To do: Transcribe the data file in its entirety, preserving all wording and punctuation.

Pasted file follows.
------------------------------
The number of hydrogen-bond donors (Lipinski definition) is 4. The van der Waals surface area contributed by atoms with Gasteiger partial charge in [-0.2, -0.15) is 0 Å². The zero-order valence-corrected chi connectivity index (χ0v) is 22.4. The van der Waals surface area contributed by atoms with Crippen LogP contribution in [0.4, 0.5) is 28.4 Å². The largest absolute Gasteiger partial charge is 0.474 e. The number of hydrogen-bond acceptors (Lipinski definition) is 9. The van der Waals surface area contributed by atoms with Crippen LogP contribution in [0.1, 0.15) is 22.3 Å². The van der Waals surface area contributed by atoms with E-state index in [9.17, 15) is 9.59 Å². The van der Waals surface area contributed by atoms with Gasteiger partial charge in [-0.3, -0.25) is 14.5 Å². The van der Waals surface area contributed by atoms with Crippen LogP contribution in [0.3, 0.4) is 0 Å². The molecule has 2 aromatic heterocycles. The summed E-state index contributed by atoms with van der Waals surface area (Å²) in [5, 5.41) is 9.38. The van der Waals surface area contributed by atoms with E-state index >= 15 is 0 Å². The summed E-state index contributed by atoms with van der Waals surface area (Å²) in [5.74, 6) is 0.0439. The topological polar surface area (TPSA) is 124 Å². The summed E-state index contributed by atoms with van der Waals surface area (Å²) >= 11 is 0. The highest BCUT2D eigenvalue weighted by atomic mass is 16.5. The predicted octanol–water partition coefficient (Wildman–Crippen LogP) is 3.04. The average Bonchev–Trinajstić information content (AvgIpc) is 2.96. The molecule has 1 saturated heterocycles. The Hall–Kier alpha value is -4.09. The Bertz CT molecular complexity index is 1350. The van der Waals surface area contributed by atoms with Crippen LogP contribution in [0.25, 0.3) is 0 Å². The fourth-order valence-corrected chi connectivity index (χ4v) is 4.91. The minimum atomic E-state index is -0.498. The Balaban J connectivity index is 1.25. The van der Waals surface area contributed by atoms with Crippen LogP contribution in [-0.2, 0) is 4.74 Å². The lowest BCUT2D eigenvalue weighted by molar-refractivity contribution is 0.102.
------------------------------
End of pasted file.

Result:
The number of hydrogen-bond donors (Lipinski definition) is 4. The van der Waals surface area contributed by atoms with Gasteiger partial charge in [-0.2, -0.15) is 0 Å². The zero-order valence-corrected chi connectivity index (χ0v) is 22.4. The van der Waals surface area contributed by atoms with Crippen LogP contribution in [0.4, 0.5) is 28.4 Å². The largest absolute Gasteiger partial charge is 0.474 e. The number of hydrogen-bond acceptors (Lipinski definition) is 9. The van der Waals surface area contributed by atoms with Crippen LogP contribution in [0.1, 0.15) is 22.3 Å². The van der Waals surface area contributed by atoms with E-state index in [9.17, 15) is 9.59 Å². The van der Waals surface area contributed by atoms with Gasteiger partial charge in [-0.3, -0.25) is 14.5 Å². The van der Waals surface area contributed by atoms with Crippen LogP contribution in [0.3, 0.4) is 0 Å². The molecule has 2 aromatic heterocycles. The summed E-state index contributed by atoms with van der Waals surface area (Å²) in [5, 5.41) is 9.38. The van der Waals surface area contributed by atoms with E-state index >= 15 is 0 Å². The summed E-state index contributed by atoms with van der Waals surface area (Å²) in [5.74, 6) is 0.0439. The topological polar surface area (TPSA) is 124 Å². The summed E-state index contributed by atoms with van der Waals surface area (Å²) >= 11 is 0. The highest BCUT2D eigenvalue weighted by atomic mass is 16.5. The predicted octanol–water partition coefficient (Wildman–Crippen LogP) is 3.04. The average Bonchev–Trinajstić information content (AvgIpc) is 2.96. The molecule has 1 saturated heterocycles. The Hall–Kier alpha value is -4.09. The Bertz CT molecular complexity index is 1350. The van der Waals surface area contributed by atoms with Crippen LogP contribution in [0.25, 0.3) is 0 Å². The fourth-order valence-corrected chi connectivity index (χ4v) is 4.91. The minimum atomic E-state index is -0.498. The Balaban J connectivity index is 1.25. The van der Waals surface area contributed by atoms with Crippen LogP contribution in [-0.2, 0) is 4.74 Å². The lowest BCUT2D eigenvalue weighted by molar-refractivity contribution is 0.102.